Ashley Fox is an MEP for South West England, and is the leader of Britain’s Conservative MEPs.

On Sunday morning voters in the Spanish region of Andalucia went to the polls with the words of Pedro Sanchez, the Prime Minister, about Gibraltar fresh in their minds.

Sanchez had boasted that the Political Declaration agreed by the EU27 in Brussels a week earlier meant Gibraltar’s sovereignty was back on the agenda and that he was “going to resolve a conflict that has been going on for over 300 years.”

It was empty rhetoric, but Sanchez clearly hoped that a dose of nationalistic tub thumping would help see off the rising Vox Party.

The tactic failed. Twenty four hours later it was clear that support for his Spanish Socialist Workers’ Party had collapsed in an area it had ruled since 1982, while right-wing Vox took 12 seats in its first success at the ballot box.

As an MEP for Gibraltar, I hope the weekend’s events have convinced Sanchez that making undeliverable promises on Gibraltar is not going to help his struggling government. The territory’s sovereignty is not, and never has been, on the agenda, and nothing in the Withdrawal Agreement changes that.

As for his claim that the Political Declaration excludes Gibraltar from future UK/EU agreements without Spain’s express consent, that too is smoke and mirrors.

The British Government has been clear throughout the Brexit process that it will negotiate the future relationship on behalf of all territories for which it is responsible. Under EU rules trade deals require the unanimous support of all member states and Spain, like every other country, will have a veto on the eventual UK/EU agreement. But that does not mean, as Sanchez has suggested, that it will be able to cleave Gibraltar way from the UK.

Instead of fostering division in the vain hope of electoral gain, the Spanish Prime Minister should resume the co-operation which produced real benefits for both Spaniards and Gibraltarians in the form of memoranda of understanding attached to the Withdrawal Agreement.

Covering citizens’ rights, tobacco, the environment, and police and customs co-operation, the memoranda are time-limited until the end of the implementation period. A further agreement on taxation and the protection of financial interests is expected to be concluded shortly. Amongst other things, they recognise the importance of free movement continuing during the implementation period, which is of particular importance to Spain as thousands of Spaniards cross the border each day to work in Gibraltar. They also crack down on the illicit trade in tobacco, alcohol and petrol.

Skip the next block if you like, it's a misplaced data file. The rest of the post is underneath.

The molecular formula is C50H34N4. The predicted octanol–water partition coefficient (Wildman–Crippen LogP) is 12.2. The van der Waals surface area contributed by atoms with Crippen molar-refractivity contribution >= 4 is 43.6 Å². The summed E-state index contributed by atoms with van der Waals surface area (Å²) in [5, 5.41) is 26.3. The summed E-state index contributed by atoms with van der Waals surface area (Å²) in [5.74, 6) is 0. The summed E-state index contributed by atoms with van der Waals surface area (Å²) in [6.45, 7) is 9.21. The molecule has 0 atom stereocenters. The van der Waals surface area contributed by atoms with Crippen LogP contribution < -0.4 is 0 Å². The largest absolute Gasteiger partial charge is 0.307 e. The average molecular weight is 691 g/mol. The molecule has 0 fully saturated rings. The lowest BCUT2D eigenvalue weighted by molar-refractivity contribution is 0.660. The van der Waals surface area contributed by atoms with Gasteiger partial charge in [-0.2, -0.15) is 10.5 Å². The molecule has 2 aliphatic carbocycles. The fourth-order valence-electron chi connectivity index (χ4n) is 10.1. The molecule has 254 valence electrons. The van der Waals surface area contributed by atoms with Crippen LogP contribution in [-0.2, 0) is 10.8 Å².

The memoranda were approved by the Government of Gibraltar and have been described by Fabian Picardo, the Chief Minister, as “safe, sensible and secure” measures that “deal with issues we are as concerned about as our neighbours.” They state explicitly that nothing in the agreements modifies issues of “sovereignty, jurisdiction or control.”

Before Sanchez changed his approach ahead of the poll in Andalucia Josep Borrell, the Spanish Foreign Minister, also spoke enthusiastically of the memoranda, tweeting: “These agreements are a good foundation for the negotiation on the future relationship and their application will generate benefits for citizens and a climate of better understanding.”

I would now urge Sanchez to return to this spirit of co-operation and explain to voters how he has secured practical gains for Spaniards living in depressed areas close to the Gibraltar border, and how continued closer ties could produce more.

I know Gibraltar and its people well and have worked closely with both Picardo and his predecessor Peter Caruana.

Gibraltarians may have voted heavily to remain in the EU, but their loyalty to the UK is much stronger. Remember that they endured 13 years of the border being closed under General Franco. The Chief Minister has said they will suffer any hardship rather than compromise on sovereignty. So although Gibraltar does not want to face a no deal situation, it is prepared to do so if it becomes necessary.

Spain needs to understand that and choose to build on the progress made in the last 18 months, not continue the fruitless posturing of the past fortnight.